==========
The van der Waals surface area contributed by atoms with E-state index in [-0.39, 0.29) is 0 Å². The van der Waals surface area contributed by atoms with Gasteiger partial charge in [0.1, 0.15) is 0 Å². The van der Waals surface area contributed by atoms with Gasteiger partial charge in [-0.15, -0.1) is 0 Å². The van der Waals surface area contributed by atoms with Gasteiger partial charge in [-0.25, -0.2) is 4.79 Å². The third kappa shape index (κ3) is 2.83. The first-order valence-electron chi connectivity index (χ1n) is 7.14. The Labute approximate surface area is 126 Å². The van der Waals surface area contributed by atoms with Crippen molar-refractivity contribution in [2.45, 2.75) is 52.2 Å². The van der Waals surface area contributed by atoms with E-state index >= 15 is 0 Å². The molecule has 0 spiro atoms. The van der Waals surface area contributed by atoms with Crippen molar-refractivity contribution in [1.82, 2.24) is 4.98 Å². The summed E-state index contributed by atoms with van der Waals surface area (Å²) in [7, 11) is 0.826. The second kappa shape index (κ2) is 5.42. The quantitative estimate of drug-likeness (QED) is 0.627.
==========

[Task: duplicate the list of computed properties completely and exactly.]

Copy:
The van der Waals surface area contributed by atoms with E-state index in [-0.39, 0.29) is 0 Å². The van der Waals surface area contributed by atoms with Gasteiger partial charge in [0.1, 0.15) is 0 Å². The van der Waals surface area contributed by atoms with Gasteiger partial charge in [-0.15, -0.1) is 0 Å². The van der Waals surface area contributed by atoms with Gasteiger partial charge in [-0.25, -0.2) is 4.79 Å². The third kappa shape index (κ3) is 2.83. The first-order valence-electron chi connectivity index (χ1n) is 7.14. The Labute approximate surface area is 126 Å². The van der Waals surface area contributed by atoms with Crippen molar-refractivity contribution in [2.45, 2.75) is 52.2 Å². The van der Waals surface area contributed by atoms with E-state index >= 15 is 0 Å². The molecule has 0 spiro atoms. The van der Waals surface area contributed by atoms with Crippen molar-refractivity contribution in [1.82, 2.24) is 4.98 Å². The summed E-state index contributed by atoms with van der Waals surface area (Å²) in [7, 11) is 0.826. The second kappa shape index (κ2) is 5.42. The quantitative estimate of drug-likeness (QED) is 0.627.